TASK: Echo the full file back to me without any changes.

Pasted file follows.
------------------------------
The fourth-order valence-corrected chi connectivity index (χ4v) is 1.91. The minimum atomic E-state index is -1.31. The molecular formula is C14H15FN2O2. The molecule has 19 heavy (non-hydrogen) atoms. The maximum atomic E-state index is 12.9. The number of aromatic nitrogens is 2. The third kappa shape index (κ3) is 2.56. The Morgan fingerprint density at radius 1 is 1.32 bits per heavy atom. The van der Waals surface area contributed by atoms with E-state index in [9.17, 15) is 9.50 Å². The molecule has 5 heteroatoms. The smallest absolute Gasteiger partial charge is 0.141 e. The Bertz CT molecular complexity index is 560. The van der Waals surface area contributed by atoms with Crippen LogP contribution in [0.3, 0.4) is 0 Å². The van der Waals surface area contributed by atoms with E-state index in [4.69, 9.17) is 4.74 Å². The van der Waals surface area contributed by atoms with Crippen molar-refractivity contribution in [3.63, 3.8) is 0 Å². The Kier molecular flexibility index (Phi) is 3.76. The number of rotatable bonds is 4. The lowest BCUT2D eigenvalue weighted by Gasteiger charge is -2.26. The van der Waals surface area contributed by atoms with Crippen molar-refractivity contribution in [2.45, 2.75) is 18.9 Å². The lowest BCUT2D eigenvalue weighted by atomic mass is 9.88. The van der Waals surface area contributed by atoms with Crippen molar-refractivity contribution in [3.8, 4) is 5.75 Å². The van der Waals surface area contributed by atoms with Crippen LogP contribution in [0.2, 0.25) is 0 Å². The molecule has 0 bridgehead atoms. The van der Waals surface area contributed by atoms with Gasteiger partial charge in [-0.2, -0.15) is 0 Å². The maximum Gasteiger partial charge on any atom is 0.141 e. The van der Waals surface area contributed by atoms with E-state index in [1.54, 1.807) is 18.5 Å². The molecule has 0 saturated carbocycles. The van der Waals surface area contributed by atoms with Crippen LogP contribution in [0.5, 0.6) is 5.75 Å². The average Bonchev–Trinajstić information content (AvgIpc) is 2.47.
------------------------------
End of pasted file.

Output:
The fourth-order valence-corrected chi connectivity index (χ4v) is 1.91. The minimum atomic E-state index is -1.31. The molecular formula is C14H15FN2O2. The molecule has 19 heavy (non-hydrogen) atoms. The maximum atomic E-state index is 12.9. The number of aromatic nitrogens is 2. The third kappa shape index (κ3) is 2.56. The Morgan fingerprint density at radius 1 is 1.32 bits per heavy atom. The van der Waals surface area contributed by atoms with E-state index in [9.17, 15) is 9.50 Å². The molecule has 5 heteroatoms. The smallest absolute Gasteiger partial charge is 0.141 e. The Bertz CT molecular complexity index is 560. The van der Waals surface area contributed by atoms with Crippen LogP contribution in [0.3, 0.4) is 0 Å². The van der Waals surface area contributed by atoms with E-state index in [4.69, 9.17) is 4.74 Å². The van der Waals surface area contributed by atoms with Crippen molar-refractivity contribution in [3.63, 3.8) is 0 Å². The Kier molecular flexibility index (Phi) is 3.76. The number of rotatable bonds is 4. The lowest BCUT2D eigenvalue weighted by Gasteiger charge is -2.26. The van der Waals surface area contributed by atoms with Crippen molar-refractivity contribution in [2.45, 2.75) is 18.9 Å². The lowest BCUT2D eigenvalue weighted by atomic mass is 9.88. The van der Waals surface area contributed by atoms with Crippen molar-refractivity contribution in [3.8, 4) is 5.75 Å². The van der Waals surface area contributed by atoms with Crippen LogP contribution in [0.2, 0.25) is 0 Å². The molecule has 0 bridgehead atoms. The van der Waals surface area contributed by atoms with Gasteiger partial charge in [-0.2, -0.15) is 0 Å². The maximum Gasteiger partial charge on any atom is 0.141 e. The van der Waals surface area contributed by atoms with E-state index in [1.54, 1.807) is 18.5 Å². The molecule has 0 saturated carbocycles. The van der Waals surface area contributed by atoms with Crippen LogP contribution in [0.5, 0.6) is 5.75 Å². The average Bonchev–Trinajstić information content (AvgIpc) is 2.47.